September 4th, 2012
02:57 PM ET

Why we should 'farm the ocean like we farm the lands'

Editor's note: CNN's "The Next List" will feature Brian O'Hanlon, founder of Open Blue, on Sunday at 2 p.m. ET.

By The Next List Staff, CNN

(CNN) - The lure of the open ocean has long been the stuff of poetry. For Brian O’Hanlon, it led to his life’s work.

O’Hanlon is the founder and president of Open Blue, the largest open-ocean fish farm in the world. He’s also a pioneer in raising fish far out at sea. O’Hanlon believes that the depth of the water and swift currents make for a much healthier environment to raise fish than traditional farms near shore or on land. Aquaculture in the open ocean also avoids damaging sensitive coastal ecosystems.

O’Hanlon’s team raises the fish from eggs so they control their diet at every stage of development.

“Not only are you getting cleaner fish,” O’Hanlon says, “it’s free of any of those harmful contaminants that you commonly see in the news around seafood, such as PCBs, mercury, pesticides. It doesn’t exist. And we can prove it.”

O’Hanlon plans to bring full traceability to the consumer. Every fish now leaves the farm tagged with a QR code which, in the coming months, will connect the buyer to a website full of information on each fish -  when it was harvested, when it was shipped, even what it was fed.

As a boy growing up on the Long Island Sound in New York, O’Hanlon was drawn to the sea.

“I just loved being on the water as a kid,” O’Hanlon said. “In winter times, the times when we were away from the ocean, I would just have this hole inside of me.”

O’Hanlon's is third generation in the seafood business. His love of the ocean and his family’s ties to the industry gave him an early education in the perils of overfishing and the consequences of soaring demand - wild fisheries brought to the brink of collapse.

So, as a teenager, O’Hanlon became convinced that the future of fishing lay in providing a healthy, sustainable supply of seafood. He decided then to dedicate his life to farming in the open ocean and has spent the last decade doggedly pursuing his dream.

“The vision is to farm the ocean like we farm the lands,” says O’Hanlon.  “And I think in time, we’ll see an evolution in the way that we farm, the scale that we farm, the type of organisms that we farm, where … one day, offshore, we will be producing products to feed the world."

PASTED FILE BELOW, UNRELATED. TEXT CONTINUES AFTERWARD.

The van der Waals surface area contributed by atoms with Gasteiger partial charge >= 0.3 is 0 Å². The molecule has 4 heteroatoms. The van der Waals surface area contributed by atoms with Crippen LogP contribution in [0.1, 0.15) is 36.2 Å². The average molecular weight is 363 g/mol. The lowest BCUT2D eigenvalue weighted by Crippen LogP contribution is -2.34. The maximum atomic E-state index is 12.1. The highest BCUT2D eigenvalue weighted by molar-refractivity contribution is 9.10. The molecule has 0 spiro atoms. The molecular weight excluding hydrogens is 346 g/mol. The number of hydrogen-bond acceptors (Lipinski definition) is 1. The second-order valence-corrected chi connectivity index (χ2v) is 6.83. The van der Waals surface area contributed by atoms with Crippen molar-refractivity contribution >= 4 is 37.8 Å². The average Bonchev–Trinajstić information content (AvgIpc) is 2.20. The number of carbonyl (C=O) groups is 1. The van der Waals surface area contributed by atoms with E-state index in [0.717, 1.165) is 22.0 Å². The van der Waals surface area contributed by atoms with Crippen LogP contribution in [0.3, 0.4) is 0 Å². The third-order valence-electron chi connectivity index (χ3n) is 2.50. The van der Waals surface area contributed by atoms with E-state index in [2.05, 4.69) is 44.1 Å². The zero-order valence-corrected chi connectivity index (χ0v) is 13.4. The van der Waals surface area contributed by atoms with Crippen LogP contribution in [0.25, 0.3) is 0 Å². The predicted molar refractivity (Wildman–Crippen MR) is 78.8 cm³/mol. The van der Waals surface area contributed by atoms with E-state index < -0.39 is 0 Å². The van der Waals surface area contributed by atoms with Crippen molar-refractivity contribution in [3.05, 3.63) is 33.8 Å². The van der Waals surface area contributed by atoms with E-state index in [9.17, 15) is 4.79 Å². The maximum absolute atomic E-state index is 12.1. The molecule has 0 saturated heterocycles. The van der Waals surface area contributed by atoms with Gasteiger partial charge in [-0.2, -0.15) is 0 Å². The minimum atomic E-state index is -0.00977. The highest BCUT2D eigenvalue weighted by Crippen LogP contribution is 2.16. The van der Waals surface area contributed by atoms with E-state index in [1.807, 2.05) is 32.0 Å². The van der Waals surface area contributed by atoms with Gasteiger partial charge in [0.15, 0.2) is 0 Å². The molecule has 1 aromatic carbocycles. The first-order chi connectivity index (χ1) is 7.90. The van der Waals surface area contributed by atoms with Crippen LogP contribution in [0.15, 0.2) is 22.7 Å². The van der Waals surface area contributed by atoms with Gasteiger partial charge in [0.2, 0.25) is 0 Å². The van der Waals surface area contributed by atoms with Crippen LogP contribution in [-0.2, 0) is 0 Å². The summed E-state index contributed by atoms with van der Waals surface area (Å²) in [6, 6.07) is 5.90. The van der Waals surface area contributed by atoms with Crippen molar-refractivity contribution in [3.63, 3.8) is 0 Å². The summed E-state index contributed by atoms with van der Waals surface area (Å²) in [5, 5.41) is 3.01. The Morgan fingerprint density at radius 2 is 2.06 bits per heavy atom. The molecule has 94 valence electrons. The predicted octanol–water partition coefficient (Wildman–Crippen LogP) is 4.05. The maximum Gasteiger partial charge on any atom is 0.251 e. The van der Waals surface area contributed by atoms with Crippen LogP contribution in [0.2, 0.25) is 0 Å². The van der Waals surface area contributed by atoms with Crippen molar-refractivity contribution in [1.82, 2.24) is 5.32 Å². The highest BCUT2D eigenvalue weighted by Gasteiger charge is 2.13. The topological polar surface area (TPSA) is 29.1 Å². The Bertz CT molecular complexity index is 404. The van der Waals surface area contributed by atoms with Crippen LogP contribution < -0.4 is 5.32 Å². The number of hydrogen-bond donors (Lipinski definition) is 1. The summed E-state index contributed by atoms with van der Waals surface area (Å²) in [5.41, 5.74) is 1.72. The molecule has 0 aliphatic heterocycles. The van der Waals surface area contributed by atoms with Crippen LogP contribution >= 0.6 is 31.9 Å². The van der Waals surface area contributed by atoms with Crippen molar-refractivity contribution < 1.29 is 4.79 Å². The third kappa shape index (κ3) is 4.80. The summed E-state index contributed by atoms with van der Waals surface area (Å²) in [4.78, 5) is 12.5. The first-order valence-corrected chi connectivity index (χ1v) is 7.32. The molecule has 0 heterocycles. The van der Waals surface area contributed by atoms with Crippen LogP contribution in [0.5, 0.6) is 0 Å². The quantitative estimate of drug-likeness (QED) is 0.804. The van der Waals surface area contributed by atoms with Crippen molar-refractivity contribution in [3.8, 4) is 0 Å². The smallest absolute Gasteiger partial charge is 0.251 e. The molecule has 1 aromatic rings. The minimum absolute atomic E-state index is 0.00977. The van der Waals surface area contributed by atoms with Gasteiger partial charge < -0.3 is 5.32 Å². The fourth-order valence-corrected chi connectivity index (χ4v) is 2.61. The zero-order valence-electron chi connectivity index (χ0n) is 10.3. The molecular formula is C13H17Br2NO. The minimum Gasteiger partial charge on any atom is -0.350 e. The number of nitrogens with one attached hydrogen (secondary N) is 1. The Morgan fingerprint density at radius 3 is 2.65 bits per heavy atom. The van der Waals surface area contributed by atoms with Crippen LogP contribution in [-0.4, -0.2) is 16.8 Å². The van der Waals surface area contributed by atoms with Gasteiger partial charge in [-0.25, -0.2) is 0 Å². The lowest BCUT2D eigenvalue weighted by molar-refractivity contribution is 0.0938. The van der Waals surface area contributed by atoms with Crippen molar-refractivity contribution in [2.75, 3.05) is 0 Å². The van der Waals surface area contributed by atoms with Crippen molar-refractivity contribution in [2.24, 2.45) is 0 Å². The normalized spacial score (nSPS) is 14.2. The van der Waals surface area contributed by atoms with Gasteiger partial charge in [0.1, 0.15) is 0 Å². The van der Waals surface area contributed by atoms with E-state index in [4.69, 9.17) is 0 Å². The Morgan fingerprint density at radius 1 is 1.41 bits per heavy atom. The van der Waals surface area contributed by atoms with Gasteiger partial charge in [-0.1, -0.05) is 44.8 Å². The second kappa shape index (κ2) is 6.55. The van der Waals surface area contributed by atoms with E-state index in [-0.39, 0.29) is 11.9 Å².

O’Hanlon’s passion for the sea and innovative ideas may just steer an old business in a new direction.

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Filed under: Food • Future • Innovation • The Next List • Thinkers • Video
soundoff (10 Responses)
  1. Emmitt Jochim

    In some countries, especially those with small numbers of animals being milked, as well as harvesting the milk from an animal, the dairy may also process the milk into butter, cheese and yogurt, for example. This is a traditional method of producing specialist milk products, especially in Europe.-;

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    April 25, 2013 at 11:25 pm | Reply
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    September 25, 2012 at 11:14 pm | Reply
  3. Paul

    Yes, please post this entire show on your site or youtube. I had to miss it and I am looking forward to seeing it. Farming is a reality on our planet and it's great to see people like Brian at the forefront of the next generation of farming that can provide clean sustainable protein for generations to come...

    September 9, 2012 at 9:02 pm | Reply
  4. sharonstjoan

    A word for fish

    One might have hoped that CNN’s Sanjay Gupta, who has a kind, gentle manner, and who is an American with an Indian background, might be more in tune with the tradition of ahimsa. Promoting fish farming in the oceans on his program The Next List, on September 9, 2012, isn’t going to do anything to help the world’s hunger problems.

    Alleviating the hunger crisis can be done by humans eating less meat (less of all kinds of meat, including seafood, fish, and chicken) and fewer dairy products – and relying more on plant-based diets. We’d be healthier too.

    Helping the planet (and ourselves, because we live here as well) won’t be accomplished by imprisoning fish or by further extending humanity’s sphere of dominance over the seas as well as the land. Since we’ve usurped and destroyed much of the earth already – air, water, and land – and killed most of the fish in the sea, it might be good to leave the remaining fish alone to live in peace.

    September 9, 2012 at 5:34 pm | Reply
    • Joyce

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      September 25, 2012 at 11:59 pm | Reply
  5. E de la Guardia

    Excellent idea!
    I will love to see it again. Do you think you could put this program in Youtube ?

    September 9, 2012 at 2:56 pm | Reply

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